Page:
Instagram Millennials & TikTok Millennials Are Not The Same

“I feel like I’ve learned more about myself by watching TikTok than I ever did in therapy — no joke."

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The difference between people who use Instagram and those who love TikTok.
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If you’re a millennial who loves TikTok, then you know the pain of explaining a viral video to someone who doesn’t use the app. Or worse — receiving said video from them in the form of an Instagram Reel six months later. On the flip side, if you’re more of an Instagram girly, you’re probably bewildered by your 32-year-old bestie who says things you don’t understand, like “Don’t bother me. I need enrichment time in my enclosure.” In other words: There is a glaring divide between these two experiences.

For millennials who are happy to stick with the classics, i.e. Instagram, it’s often because they view TikTok as the wild west of social media — and one that’s meant for Gen Z and younger. “My students use TikTok so I feel like I’m way too old for it,” says Paige, a 34-year-old teacher. “I think of it as dancing and prank videos, and I honestly don’t even know how to use it.”

In a lot of ways, it’s an interest, or lack thereof, in keeping up with the times that sets TikTok millennials and Instagram millennials apart. “People know how to use Instagram and they're used to it, so some prefer to stick with what they know,” says Dr. Carolina Estevez, Psy.D, a clinical psychologist with Infinite Recovery in Austin, Texas. Others can’t be bothered to download yet another social media platform, or they simply don’t care about what’s happening online.

There is peace and serenity to be found in the world of Instagram squares, letting trends pass you by, and in keeping your screen time to a minimum. But of the billion monthly active users on TikTok, 16.4% of them are in their 30s — and there’s a reason for that. Like Instagram, TikTok has its fair share of fashion inspo, dog videos, and cat memes, but it’s also a go-to for breaking news, therapy and wellness tips, think pieces on feminism and politics, and more.

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“I use TikTok as a modern-day search engine,” Adama, 36, tells Bustle. “It’s visual, which I respond to better and I can find the information I’m looking for, like a recipe, a lot quicker.” For TikTok-loving millennials, an even bigger draw is the magic of the For You Page. “My FYP is a gorgeously curated place for me to not only explore, but relax and laugh,” she adds.

When your FYP gets it right and that algorithm is algorithming, TikTok feels like it’s speaking directly to your soul. According to Estevez, the way people share their true thoughts and feelings on TikTok can be very healing for viewers, and it can create a deep sense of community that’s hard to find on other forms of social media. Until you’ve seen a TikTok that perfectly describes your niche phobia, inner thought, or childhood memory, have you even truly lived?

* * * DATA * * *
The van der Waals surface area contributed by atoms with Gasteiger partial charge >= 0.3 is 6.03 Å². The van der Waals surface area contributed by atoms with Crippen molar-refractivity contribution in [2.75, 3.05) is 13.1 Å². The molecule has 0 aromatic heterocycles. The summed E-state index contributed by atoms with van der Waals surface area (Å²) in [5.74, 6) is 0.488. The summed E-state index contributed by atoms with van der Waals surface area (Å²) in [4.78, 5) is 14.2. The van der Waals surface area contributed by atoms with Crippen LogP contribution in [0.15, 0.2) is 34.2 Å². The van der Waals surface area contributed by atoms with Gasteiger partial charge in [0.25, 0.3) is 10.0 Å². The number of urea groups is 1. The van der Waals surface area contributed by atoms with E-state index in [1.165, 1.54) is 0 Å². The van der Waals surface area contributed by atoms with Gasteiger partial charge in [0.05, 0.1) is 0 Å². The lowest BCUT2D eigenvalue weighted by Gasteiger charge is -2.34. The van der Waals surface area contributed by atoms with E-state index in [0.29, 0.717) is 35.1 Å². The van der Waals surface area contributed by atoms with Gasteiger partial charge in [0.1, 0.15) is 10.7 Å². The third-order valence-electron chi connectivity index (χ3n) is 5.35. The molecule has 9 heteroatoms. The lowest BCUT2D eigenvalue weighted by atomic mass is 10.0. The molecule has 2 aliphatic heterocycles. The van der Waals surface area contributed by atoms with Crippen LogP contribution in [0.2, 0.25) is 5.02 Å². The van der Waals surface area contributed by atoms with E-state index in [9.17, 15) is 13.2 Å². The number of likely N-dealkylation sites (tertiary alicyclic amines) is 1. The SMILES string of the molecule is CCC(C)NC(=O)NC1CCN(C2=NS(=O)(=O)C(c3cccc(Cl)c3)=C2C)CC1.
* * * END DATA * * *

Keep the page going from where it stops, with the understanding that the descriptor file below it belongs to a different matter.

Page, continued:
“I feel like I’ve learned more about myself by watching TikTok than I ever did in therapy — no joke,” says Jillian, 29. “My algorithm figured out I was going through a breakup, and so much of the content that showed up for me was comforting and healing. It made me feel less alone to see other people going through the same thing, and a lot more equipped to cope with that loss.”

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Not only do TikTok millennials and Instagram millennials have different preferences, but they’re also exposed to different things. And that’s where you might be able to argue that the former is a little more up-to-date than the latter. “The TikTok challenges, audios, and general trends go by in a snap,” Estevez says. “Millennials on TikTok get to enjoy and understand these humorous things in real-time before the jokes make their way to Instagram Reels.”

It isn’t the end of the world, of course, to go through life without the latest internet memes knocking around in your head. But it does create a divide between the millennials who stay in the know on TikTok and their counterparts who have never related to Rat Girl summer or danced around their apartment belting the girl dinner song. These folks have their finger on the pulse for fashion trends, like tomato girls and the wrong shoe theory. They know the lingo, like what a W is. And they might even learn a dance move or two.

While you can certainly scroll on Instagram and watch Reels for hours, there’s something about the extra fast-paced nature of TikTok that appeals to a certain kind of personality. According to Estevez, some folks are into video instead of images and short-form content that comes at you fast, while others find that completely overwhelming. It’s why Instagram friends will never understand someone’s passion for TikTok — and vice versa. And that’s OK.


Dr. Carolina Estevez, Psy.D, clinical psychologist with Infinite Recovery

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